Sunday, June 26, 2011

“Privacy and HCI”

Currently, I am also taking POL S 533X and this is a class where we research and understand what makes quality e-government web sites and how they should be developed. Between the state, local, and federal levels of government, all levels are facing serious financial constraints which is pushing the e-government initiatives even hard as government store-fronts shut down and resort to offering forms, services, and information via the Internet and the WWW. Outside of the digital divide being a competing variable in the success of e-government, one of the biggest concerns is privacy. As designers and developers begin roll-out these e-government sites, how can they provide measures to protect the public provide that their personal information that they enter online into these sites is safe. Privacy, like security, concerns risk, its perception, and its management. Privacy problems often lie in the potential future consequences of present behavior, which may be deemed risky or safe according to standards of judgment (not necessarily those of the participants involved). As such, privacy harkens back to HCI’s origins in ergonomics and the safe operation of complex machinery (Ackerman, M., Mainwaring, S., 2011). History tells us that if there is a database that stores key personal information, like the databases some e-government sites may have, there is the opportunity for this information to be compromised. One such example really hit close to home here in Texas recently. The State of Texas migrated hundreds of thousands of personal data on State of Texas employees onto a public e-government site by accident. This personal data resided on the public database for years; however, because a link to this information was never coded into the actual e-government site, the state “feels” none of this data was further compromised. The problem is that the information was still accessible if this e-government site was hacked or internal unauthorized personnel found this information and dishonestly managed or benefited from this mistake. I feel one of the keys to insuring privacy in the HCI process is that designers need to carefully plan and map how data moves throughout the whole e-government processes and provide safety checks and balances that help protect personal users information using external and internal controls that are sufficient.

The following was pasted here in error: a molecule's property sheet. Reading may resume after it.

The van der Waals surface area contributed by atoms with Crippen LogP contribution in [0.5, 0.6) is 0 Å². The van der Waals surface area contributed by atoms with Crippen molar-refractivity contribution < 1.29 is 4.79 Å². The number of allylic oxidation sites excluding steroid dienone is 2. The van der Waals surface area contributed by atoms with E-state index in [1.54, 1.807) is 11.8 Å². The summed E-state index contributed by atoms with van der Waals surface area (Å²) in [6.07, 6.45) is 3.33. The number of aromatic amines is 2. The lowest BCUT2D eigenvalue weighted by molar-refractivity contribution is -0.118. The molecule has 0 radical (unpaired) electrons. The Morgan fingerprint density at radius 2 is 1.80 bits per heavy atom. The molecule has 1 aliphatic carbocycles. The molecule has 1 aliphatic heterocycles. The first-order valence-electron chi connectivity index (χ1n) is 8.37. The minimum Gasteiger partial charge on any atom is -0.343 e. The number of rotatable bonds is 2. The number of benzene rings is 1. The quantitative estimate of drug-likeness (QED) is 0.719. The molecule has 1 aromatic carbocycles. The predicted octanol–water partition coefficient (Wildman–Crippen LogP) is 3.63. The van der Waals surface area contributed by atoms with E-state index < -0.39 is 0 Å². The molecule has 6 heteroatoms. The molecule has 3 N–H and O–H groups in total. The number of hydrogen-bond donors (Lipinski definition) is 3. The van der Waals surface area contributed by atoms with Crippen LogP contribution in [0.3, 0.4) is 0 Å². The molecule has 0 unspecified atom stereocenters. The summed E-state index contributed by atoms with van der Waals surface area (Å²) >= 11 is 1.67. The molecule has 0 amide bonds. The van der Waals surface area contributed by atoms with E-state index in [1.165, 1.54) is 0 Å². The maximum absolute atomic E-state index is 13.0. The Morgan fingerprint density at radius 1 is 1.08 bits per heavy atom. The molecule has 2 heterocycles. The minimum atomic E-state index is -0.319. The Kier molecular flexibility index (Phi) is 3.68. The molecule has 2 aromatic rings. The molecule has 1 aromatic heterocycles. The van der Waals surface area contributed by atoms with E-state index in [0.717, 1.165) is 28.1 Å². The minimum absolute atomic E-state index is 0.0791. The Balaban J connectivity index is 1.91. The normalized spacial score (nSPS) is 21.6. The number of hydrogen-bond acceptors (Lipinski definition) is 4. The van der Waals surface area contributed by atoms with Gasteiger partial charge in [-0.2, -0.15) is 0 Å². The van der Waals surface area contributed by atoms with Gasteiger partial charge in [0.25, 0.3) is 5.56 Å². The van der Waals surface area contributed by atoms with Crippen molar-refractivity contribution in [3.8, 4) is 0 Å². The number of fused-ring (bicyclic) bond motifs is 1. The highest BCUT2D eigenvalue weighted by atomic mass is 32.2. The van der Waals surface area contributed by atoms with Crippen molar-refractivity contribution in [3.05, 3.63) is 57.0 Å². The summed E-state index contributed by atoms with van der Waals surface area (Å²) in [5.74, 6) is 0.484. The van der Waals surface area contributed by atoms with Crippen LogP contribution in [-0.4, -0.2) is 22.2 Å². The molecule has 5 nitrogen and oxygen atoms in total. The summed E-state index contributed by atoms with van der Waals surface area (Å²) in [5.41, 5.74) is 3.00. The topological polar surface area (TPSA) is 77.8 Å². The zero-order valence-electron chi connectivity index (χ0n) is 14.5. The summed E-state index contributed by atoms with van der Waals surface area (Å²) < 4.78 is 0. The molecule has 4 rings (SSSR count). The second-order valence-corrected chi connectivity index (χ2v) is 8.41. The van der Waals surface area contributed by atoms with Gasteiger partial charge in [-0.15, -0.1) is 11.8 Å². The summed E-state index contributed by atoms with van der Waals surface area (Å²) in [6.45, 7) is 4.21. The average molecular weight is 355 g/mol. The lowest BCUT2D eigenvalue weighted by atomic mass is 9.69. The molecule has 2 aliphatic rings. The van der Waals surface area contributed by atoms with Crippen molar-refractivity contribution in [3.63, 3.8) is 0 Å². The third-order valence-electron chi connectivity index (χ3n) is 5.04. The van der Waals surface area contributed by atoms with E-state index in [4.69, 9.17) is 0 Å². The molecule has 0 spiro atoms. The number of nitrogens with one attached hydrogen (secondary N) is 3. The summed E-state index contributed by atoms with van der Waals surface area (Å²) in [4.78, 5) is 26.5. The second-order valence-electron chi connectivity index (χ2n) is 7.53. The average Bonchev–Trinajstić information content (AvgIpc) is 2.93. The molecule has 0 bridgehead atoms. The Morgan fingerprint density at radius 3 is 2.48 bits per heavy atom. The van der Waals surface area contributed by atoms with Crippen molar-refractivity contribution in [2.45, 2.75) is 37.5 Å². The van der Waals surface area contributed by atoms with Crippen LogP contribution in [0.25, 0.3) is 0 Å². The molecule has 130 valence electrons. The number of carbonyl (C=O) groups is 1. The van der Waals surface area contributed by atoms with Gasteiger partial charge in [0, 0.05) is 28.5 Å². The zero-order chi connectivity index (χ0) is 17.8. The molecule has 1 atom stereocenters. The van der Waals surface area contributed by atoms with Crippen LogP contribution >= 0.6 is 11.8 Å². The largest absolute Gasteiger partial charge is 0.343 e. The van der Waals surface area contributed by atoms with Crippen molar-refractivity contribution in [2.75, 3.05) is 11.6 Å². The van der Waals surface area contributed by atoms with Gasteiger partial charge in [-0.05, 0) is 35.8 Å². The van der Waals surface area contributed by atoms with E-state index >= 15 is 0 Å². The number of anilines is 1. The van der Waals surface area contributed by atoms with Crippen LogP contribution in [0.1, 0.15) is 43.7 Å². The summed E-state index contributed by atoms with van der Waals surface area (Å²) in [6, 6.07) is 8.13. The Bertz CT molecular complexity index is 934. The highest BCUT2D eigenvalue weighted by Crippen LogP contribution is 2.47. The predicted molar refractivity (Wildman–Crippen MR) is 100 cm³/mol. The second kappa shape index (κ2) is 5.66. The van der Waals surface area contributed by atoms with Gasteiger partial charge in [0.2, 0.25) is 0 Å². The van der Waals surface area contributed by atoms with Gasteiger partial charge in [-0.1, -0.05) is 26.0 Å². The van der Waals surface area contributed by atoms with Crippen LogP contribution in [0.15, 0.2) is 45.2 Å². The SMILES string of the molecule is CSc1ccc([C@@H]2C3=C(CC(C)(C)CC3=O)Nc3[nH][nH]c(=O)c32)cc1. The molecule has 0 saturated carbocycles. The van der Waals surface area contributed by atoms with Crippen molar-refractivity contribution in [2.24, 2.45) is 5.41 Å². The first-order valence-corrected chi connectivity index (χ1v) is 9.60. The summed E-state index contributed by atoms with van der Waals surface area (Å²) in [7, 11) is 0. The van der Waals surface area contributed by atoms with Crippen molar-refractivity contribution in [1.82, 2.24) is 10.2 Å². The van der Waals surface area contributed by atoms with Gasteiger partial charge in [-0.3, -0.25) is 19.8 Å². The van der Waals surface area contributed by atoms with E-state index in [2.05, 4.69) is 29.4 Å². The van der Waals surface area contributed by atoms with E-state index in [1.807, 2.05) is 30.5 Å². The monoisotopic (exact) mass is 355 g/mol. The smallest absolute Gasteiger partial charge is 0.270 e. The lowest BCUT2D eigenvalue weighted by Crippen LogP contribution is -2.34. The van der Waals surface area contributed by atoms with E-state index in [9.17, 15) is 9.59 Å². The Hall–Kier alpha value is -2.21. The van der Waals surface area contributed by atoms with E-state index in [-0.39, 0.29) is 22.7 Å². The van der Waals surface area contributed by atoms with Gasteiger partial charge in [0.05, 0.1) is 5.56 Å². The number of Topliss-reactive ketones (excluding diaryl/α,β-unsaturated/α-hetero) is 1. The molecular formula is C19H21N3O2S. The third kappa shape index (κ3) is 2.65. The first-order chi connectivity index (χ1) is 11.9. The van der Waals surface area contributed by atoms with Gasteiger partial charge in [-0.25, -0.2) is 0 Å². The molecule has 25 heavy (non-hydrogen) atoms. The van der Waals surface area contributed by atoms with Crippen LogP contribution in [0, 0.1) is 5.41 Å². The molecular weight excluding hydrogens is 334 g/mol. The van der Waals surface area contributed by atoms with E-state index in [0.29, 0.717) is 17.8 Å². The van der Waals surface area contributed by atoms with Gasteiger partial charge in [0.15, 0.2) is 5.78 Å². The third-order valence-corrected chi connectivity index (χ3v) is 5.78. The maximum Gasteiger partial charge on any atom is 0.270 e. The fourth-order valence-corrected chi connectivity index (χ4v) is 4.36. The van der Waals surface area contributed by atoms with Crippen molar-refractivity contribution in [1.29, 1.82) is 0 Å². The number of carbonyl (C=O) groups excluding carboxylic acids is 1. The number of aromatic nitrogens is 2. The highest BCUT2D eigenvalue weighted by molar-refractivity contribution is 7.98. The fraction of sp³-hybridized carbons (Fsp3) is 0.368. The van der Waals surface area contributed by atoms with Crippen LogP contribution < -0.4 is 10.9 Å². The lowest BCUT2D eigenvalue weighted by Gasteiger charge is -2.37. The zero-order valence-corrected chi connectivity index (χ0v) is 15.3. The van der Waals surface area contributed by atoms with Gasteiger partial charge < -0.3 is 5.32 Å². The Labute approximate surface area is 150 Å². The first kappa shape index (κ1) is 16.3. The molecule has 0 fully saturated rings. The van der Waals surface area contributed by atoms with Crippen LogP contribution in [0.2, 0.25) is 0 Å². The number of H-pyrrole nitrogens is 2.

Ackerman, M., Mainwaring., S. (2011). “Privacy Issues and Human-Computer Interaction”, 2011.

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